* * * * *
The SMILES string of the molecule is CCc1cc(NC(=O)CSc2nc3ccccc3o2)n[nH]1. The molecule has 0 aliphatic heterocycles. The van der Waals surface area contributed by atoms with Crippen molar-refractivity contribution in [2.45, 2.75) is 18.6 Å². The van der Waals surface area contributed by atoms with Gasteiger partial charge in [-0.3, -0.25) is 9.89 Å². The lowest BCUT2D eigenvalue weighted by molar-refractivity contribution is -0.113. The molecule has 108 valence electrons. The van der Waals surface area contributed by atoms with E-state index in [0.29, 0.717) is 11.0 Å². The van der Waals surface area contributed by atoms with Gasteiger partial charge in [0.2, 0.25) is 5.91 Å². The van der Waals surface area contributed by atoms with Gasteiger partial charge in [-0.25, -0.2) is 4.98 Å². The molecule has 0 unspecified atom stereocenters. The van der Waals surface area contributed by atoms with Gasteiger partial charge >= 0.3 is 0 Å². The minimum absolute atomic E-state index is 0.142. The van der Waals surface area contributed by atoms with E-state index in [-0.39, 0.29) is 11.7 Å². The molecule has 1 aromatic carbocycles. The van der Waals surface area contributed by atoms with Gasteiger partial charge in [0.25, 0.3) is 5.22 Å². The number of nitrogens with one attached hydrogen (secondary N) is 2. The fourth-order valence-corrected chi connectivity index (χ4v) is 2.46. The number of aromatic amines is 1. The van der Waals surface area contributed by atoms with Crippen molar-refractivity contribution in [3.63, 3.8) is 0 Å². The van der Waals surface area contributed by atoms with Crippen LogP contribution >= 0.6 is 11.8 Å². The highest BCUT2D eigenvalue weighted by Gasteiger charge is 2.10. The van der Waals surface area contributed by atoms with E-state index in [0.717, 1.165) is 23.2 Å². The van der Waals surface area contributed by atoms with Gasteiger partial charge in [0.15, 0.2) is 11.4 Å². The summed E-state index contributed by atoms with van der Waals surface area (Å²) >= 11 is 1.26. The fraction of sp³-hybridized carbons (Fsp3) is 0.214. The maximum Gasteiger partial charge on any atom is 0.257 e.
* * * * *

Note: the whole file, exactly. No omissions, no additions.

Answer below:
The SMILES string of the molecule is CCc1cc(NC(=O)CSc2nc3ccccc3o2)n[nH]1. The molecule has 0 aliphatic heterocycles. The van der Waals surface area contributed by atoms with Crippen molar-refractivity contribution in [2.45, 2.75) is 18.6 Å². The van der Waals surface area contributed by atoms with Gasteiger partial charge in [-0.3, -0.25) is 9.89 Å². The lowest BCUT2D eigenvalue weighted by molar-refractivity contribution is -0.113. The molecule has 108 valence electrons. The van der Waals surface area contributed by atoms with E-state index in [0.29, 0.717) is 11.0 Å². The van der Waals surface area contributed by atoms with Gasteiger partial charge in [0.2, 0.25) is 5.91 Å². The van der Waals surface area contributed by atoms with Gasteiger partial charge in [-0.25, -0.2) is 4.98 Å². The molecule has 0 unspecified atom stereocenters. The van der Waals surface area contributed by atoms with Gasteiger partial charge >= 0.3 is 0 Å². The minimum absolute atomic E-state index is 0.142. The van der Waals surface area contributed by atoms with E-state index in [-0.39, 0.29) is 11.7 Å². The molecule has 1 aromatic carbocycles. The van der Waals surface area contributed by atoms with Gasteiger partial charge in [0.25, 0.3) is 5.22 Å². The number of nitrogens with one attached hydrogen (secondary N) is 2. The fourth-order valence-corrected chi connectivity index (χ4v) is 2.46. The number of aromatic amines is 1. The van der Waals surface area contributed by atoms with Crippen molar-refractivity contribution in [3.63, 3.8) is 0 Å². The van der Waals surface area contributed by atoms with Crippen LogP contribution >= 0.6 is 11.8 Å². The highest BCUT2D eigenvalue weighted by Gasteiger charge is 2.10. The van der Waals surface area contributed by atoms with E-state index in [0.717, 1.165) is 23.2 Å². The van der Waals surface area contributed by atoms with Gasteiger partial charge in [0.15, 0.2) is 11.4 Å². The summed E-state index contributed by atoms with van der Waals surface area (Å²) >= 11 is 1.26. The fraction of sp³-hybridized carbons (Fsp3) is 0.214. The maximum Gasteiger partial charge on any atom is 0.257 e.